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Elucidating minimal important difference in childhood interstitial lung diseases
  1. Silvija-Pera Jerkic,
  2. Johannes Schulze
  1. Department for Children and Adolescents, Division of Allergy, Pneumology, and Cystic Fibrosis, Goethe University Frankfurt, Frankfurt am Main, Germany
  1. Correspondence to Dr Silvija-Pera Jerkic, Department for Children and Adolescents, Division of Allergy, Pneumology, and Cystic Fibrosis, Goethe University Frankfurt Faculty 16 Medicine, Frankfurt am Main 60590, Germany; Pera-Silvija.Jerkic{at}

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Rare paediatric lung diseases have been a challenge over years for paediatric pulmonologists.

There has been growing attention to rare lung diseases in paediatrics in recent years. Especially, childhood interstitial lung disease (chILD) became an area of special interest since comprehensive classification systems1 and clinical network2 have been steadily developed.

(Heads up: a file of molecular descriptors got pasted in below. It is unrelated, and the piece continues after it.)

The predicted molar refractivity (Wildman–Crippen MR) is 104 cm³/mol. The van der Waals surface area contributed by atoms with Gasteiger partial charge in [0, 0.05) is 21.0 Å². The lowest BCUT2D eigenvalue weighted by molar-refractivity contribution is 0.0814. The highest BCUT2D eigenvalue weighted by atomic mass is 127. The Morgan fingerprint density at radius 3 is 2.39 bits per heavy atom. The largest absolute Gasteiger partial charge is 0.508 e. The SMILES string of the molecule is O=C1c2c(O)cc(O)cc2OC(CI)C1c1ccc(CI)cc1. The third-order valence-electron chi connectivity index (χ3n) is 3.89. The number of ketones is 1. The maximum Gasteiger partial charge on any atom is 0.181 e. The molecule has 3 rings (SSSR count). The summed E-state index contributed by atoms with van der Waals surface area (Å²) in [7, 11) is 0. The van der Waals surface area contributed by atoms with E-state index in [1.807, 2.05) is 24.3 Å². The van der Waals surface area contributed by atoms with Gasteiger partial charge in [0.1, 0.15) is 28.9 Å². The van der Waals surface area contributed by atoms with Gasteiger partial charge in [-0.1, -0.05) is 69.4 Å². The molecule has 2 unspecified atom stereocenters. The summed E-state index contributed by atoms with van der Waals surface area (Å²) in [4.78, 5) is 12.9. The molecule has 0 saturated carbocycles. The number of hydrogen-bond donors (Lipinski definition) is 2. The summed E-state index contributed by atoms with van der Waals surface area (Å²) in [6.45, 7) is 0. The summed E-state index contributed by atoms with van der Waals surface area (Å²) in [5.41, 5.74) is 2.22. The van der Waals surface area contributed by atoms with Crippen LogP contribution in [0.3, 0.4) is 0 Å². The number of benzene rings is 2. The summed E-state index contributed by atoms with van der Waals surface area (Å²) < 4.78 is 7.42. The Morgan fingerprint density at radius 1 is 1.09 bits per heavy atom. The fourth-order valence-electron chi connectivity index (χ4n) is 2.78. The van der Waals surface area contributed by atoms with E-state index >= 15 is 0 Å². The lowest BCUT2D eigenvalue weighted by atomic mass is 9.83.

chILD is an umbrella term representing a highly heterogenous group of rare diseases comprising more than 200 different lung conditions.2 The incidence in Europe is 0.5–1 case in 100 000.3 In the UK and Ireland, the prevalence is estimated as 0.36 cases per 100 000 children.4 The prognosis varies from a mild, self-limiting disease to a rapidly progressive, fulminant course and individual diagnosis are often associated with substantial morbidity and mortality.2

As most centres only see few cases per year, there is limited knowledge about the onset, severity and the course of each of …

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  • Contributors S-PJ wrote the article, JS added paragraphs and reviewed the article.

  • Funding The authors have not declared a specific grant for this research from any funding agency in the public, commercial or not-for-profit sectors.

  • Competing interests None declared.

  • Provenance and peer review Commissioned; externally peer reviewed.

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